The Truth: Cops are not “gunning down” people in the US. Are there mistakes, overzealousness, an overreaction to stress on occasion; yes, and we have to accept that and do something about it when those occasions happen. If a crime is committed by a police officer, criminal charges need be filed; No doubt.
But a war on the citizenry? Genocide being perpetrated by the police? Storm-troopers taking over cities?
I’ve been in law enforcement for more than 30 years. I’ve seen more than I care to share with people who don’t need to know such evil exists. I’m no different than every other cop out there, and let me guarantee you this; we feel. We are not heartless, nonhuman, Neanderthals looking to inflict pain. In fact, it’s the damn exact opposite. We beg, beg people not to resist, not to fight! And the stats are there to prove it; but why bother with reality?
We are attacked tens of thousands of times a year. We are wounded, paralyzed, put in comas that last decades, and are killed. We’ve been shot with every type of gun including our own; by people who were originally “unarmed.”
Our attackers are young, old, male, female, small, large, weak and strong. Some have extensive criminal records, some have never been in trouble in their lives. We’ve been stabbed with swords, commando knives, kitchen utensils and box cutters.
We also jump into rivers, run into burning buildings, reach into cars aflame, hold victims who need it and cry with people hurting and feeling the deepest of loss.
When somebody is shooting up a mall, university, or movie theatre, we are the ones running toward the gunfire, not knowing how many assailants there may be, what type of firepower they are wielding, where they are and if there will be any opportunity for cover or chance to survive!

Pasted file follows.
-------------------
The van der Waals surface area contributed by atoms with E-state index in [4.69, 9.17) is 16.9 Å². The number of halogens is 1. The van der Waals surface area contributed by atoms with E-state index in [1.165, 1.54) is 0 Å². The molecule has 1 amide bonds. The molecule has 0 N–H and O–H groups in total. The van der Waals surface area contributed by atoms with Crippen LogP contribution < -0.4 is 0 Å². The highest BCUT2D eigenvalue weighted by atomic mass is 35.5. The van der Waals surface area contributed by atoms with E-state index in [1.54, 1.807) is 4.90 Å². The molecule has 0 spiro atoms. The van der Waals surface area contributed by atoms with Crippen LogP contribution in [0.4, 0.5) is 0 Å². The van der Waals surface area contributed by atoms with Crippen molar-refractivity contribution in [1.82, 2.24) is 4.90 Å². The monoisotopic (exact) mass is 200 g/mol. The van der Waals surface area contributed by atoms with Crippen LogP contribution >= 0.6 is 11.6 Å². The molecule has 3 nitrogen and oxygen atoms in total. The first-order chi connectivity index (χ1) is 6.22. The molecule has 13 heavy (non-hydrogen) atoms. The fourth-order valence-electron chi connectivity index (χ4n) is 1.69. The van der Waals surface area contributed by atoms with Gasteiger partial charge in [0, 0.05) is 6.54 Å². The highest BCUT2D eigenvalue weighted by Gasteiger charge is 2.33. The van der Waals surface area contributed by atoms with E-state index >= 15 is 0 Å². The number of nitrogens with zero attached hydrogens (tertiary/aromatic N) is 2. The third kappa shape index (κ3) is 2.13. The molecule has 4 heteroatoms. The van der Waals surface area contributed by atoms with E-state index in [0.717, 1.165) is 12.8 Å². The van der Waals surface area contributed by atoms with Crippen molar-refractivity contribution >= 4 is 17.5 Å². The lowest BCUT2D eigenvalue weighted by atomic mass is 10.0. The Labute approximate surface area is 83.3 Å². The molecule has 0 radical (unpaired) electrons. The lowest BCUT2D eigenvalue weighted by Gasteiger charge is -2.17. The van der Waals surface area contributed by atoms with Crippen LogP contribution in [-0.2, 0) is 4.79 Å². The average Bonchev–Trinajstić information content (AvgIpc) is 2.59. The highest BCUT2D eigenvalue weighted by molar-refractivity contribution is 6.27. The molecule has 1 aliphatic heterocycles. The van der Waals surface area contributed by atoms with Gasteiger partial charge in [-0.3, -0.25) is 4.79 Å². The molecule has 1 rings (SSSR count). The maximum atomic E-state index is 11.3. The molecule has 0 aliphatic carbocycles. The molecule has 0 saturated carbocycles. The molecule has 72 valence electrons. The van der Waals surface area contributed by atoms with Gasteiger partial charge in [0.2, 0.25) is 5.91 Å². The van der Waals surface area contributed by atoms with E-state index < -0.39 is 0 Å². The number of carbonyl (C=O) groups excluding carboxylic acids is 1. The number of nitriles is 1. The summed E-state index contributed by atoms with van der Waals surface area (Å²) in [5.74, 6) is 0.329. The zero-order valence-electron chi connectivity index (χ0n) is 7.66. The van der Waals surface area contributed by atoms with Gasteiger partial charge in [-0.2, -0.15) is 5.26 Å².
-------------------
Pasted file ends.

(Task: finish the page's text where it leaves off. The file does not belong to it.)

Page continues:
We lay on the street holding dying children, women, men, pets and yes, other police officers. We knock on doors in the middle of the night and tell sleepy unsuspecting parents that the child they saw just a few hours ago is in the morgue. We hear and feel their subsequent pain and do our best to comfort them in those impossible situations. And we often ask God: Why?
We find lifeless children in ponds, pools and lagoons. We listen to seven-year-olds describe being raped by uncles. We try and calm women who are beaten so badly that they can’t enunciate words or open a swollen eye. And we try and control our rage as we listen to them tell us not to make an arrest because it was all their fault, all while the degenerate husband laughs and calls her a bitch in our presence.
We stand next to officers who get shot. We hold their hands and hug them as they die. We watch the flags get folded and handed to children who don’t understand why someone would purposely kill their mommy.
We go home and try our best to have normal lives. We hug our kids, help with chores, coach little league and do whatever it takes to hide the ugly side of humanity from our families.
We see the murders, the suicides, the mentally unstable. We help the homeless, give the unfortunate rides, hand a few bucks to the hungry, buy shoes for the shoeless, and get families into hotel rooms in order to protect them from the cold and the monsters looking for prey.
Here’s my challenge for you who dare to yell “Pig” and cast baseless assertions on an entire profession while having no idea what we do or what you are talking about.
You try it. Do what we do. See what we see. Hear what we hear. Feel what we feel. You try and handle the fear that we experience. Make the decisions that we have to make in the blink of an eye. Decisions that will be second-guessed and sometimes haunt us for years.
Live in our shoes for a year, then see if you think we are all still pigs.